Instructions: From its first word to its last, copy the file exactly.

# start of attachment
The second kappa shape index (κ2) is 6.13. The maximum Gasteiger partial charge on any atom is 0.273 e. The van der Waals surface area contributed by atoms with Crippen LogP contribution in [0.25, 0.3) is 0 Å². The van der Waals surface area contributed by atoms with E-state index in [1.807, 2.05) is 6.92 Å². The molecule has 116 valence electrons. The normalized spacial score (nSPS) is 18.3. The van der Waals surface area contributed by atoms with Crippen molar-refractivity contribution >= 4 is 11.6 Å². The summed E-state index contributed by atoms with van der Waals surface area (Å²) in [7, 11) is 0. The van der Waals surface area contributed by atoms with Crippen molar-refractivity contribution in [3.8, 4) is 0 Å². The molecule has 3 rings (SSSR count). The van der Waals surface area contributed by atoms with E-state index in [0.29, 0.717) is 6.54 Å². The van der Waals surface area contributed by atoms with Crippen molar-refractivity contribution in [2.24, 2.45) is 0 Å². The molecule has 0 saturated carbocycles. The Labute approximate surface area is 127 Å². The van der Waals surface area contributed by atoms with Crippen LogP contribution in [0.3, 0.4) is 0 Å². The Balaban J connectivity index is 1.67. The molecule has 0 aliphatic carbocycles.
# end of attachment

The second kappa shape index (κ2) is 6.13. The maximum Gasteiger partial charge on any atom is 0.273 e. The van der Waals surface area contributed by atoms with Crippen LogP contribution in [0.25, 0.3) is 0 Å². The van der Waals surface area contributed by atoms with E-state index in [1.807, 2.05) is 6.92 Å². The molecule has 116 valence electrons. The normalized spacial score (nSPS) is 18.3. The van der Waals surface area contributed by atoms with Crippen molar-refractivity contribution >= 4 is 11.6 Å². The summed E-state index contributed by atoms with van der Waals surface area (Å²) in [7, 11) is 0. The van der Waals surface area contributed by atoms with Crippen molar-refractivity contribution in [3.8, 4) is 0 Å². The molecule has 3 rings (SSSR count). The van der Waals surface area contributed by atoms with E-state index in [0.29, 0.717) is 6.54 Å². The van der Waals surface area contributed by atoms with Crippen molar-refractivity contribution in [2.24, 2.45) is 0 Å². The molecule has 0 saturated carbocycles. The Labute approximate surface area is 127 Å². The van der Waals surface area contributed by atoms with Crippen LogP contribution in [0.3, 0.4) is 0 Å². The Balaban J connectivity index is 1.67. The molecule has 0 aliphatic carbocycles.